Tuesday, June 23, 2015

Am I Really Transplanted If My Roots Predate North Carolina?

Between 1640 and 1650, my earliest North Carolinian ancestors made their way down the Chowan River (pronounced cho-WONN) from Virginia to an area known as Salmon Creek, across from present day Edenton.

It is near where the Chowan empties into Albemarle Sound and approximately where my 8th great grandmother Mary Jane was given birth, almost exactly two hundred years before me.

She eventually gave her birthplace as Bath, which, further south. became the first town here by the time she was in her 50s.

Of course, these ancestors weren’t the first people here.

Having migrated from the north, Native Americans including paleo-ancestors of the Chowanaoke or Chowanac people for whom the river had been named by explorers in 1584, had already been living here more than 10,000 years by then.

Listed simply as “Bay”, the Sound was not yet named Albemarle, nor was this area called Carolina at the time my ancestors ventured down,  let alone North Carolina.

It was the northern reaches of what was simply referred to by Virginians as the southern province or plantation, which had only become a colony itself less than two decades earlier.

Officially it was known as Carolana at the time.  It included what is now North and South Carolina, as well as Georgia and was stretched all the way to the Pacific Ocean a little more than a decade later.

Shown in this essay is a very Virginia-centric map created the year after my 8th great grandmother was born in Carolana.

East to west, it depicted the continent clear to the Pacific, something famously reprised by a cover to The New Yorker in 1976 parodying the view of the continent from 9th Avenue in Manhattan.

General notions of this span had been created when Spanish explorers rode across North America a hundred years earlier.  Ironically, the first was Estevanico, an enslaved African-American, who made the journey in part, as the main guide, all the way from Florida to New Mexico and Arizona.

The other was Hernando de Soto who crossed into what is now North Carolina in May of 1540 near what became Tryon, NC and explored across the Appalachians where Asheville is now and all the way to the Mississippi River near what would become Memphis.

I suspect my 8th great grandmother’s parents when she was born in North Carolina in 1650 were French Huguenots who had settled along the Virginia headwaters of the Chowan and had begun by the time she was born to venture down to trade in furs.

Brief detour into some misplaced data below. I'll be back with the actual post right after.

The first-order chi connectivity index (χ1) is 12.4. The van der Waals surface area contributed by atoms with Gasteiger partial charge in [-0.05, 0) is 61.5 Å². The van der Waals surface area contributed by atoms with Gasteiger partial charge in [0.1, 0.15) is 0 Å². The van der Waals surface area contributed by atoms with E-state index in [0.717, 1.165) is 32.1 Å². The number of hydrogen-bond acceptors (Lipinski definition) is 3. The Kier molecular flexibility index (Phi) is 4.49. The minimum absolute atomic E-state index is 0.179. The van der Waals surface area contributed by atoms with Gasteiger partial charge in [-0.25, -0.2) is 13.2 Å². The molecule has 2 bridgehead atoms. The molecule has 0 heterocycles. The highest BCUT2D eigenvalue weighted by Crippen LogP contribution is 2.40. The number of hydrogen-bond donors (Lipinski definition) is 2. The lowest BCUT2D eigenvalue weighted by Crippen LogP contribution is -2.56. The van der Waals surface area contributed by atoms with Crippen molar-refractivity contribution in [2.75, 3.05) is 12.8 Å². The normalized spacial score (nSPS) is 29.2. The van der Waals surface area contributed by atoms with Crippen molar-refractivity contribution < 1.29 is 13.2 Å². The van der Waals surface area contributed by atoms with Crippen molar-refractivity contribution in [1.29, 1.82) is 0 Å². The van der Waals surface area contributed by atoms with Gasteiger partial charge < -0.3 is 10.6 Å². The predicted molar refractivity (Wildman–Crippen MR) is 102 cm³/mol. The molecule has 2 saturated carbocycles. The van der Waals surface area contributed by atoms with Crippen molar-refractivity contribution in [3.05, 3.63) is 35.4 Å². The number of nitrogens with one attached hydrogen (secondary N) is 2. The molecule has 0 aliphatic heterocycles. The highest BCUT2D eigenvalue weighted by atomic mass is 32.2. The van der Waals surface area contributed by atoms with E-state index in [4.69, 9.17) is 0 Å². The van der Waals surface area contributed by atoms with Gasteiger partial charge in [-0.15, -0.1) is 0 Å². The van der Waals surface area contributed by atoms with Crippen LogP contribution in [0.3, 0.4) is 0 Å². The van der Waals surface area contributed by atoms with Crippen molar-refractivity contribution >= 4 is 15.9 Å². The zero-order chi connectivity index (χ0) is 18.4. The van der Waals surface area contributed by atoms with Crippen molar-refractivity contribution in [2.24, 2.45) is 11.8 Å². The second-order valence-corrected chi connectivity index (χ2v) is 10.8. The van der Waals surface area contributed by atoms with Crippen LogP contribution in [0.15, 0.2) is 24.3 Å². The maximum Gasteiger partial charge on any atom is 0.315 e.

My hunch is because she married a Huguenot and because in the 1630s, this area had been intended for resettlement of large numbers of Huguenot refugees who had fled murderous religious persecution in France.

The grant was disputed and the idea eventually entangled in the English Civil War by 1642 just after some Hugenots had landed near Jamestown.

Huguenots are a branch of Protestant Calvinism and I have that heritage on both sides, though separated by 197 km in western France, the other settling near that time in Massachusetts.

My earliest Tar Heel roots eventually merged with the lines of an ancestor, James Shelton, who had arrived in Virginia in 1609 with a cousin and fellow London Company investor, Lord De La Warr.

This heritage was passed to me from my maternal great-grandmother Lizzie Shelton, whose grandfather Sebert had migrated first from Virginia to Illinois and then over my native Rockies coupled with a stint in the Mexican-American War before ranching in Northern California.

A life-long westerner and fifth generation Idahoan, I soon learned a part of me was coming home when twenty-six years ago I was recruited to North Carolina, a two hour drive west from where my ancestors gave birth to a baby daughter 339 years before.

In 1728, the border between Virginia and North Carolina was first jointly surveyed, with each side alternately measuring two mile segments.

But after the line had been run inland for 73 miles, the North Carolinians went home, refusing to believe that anyone would settle that far inland, let alone the more than 100 miles further where I would settle 261 years later.

It took twenty years before all 327 miles would be fully mapped.

One of my first purchases when I arrived was a newly published text to which I still refer today entitled, North Carolina Through Four Centuries.

Little did I realize how personal it would become.

No comments: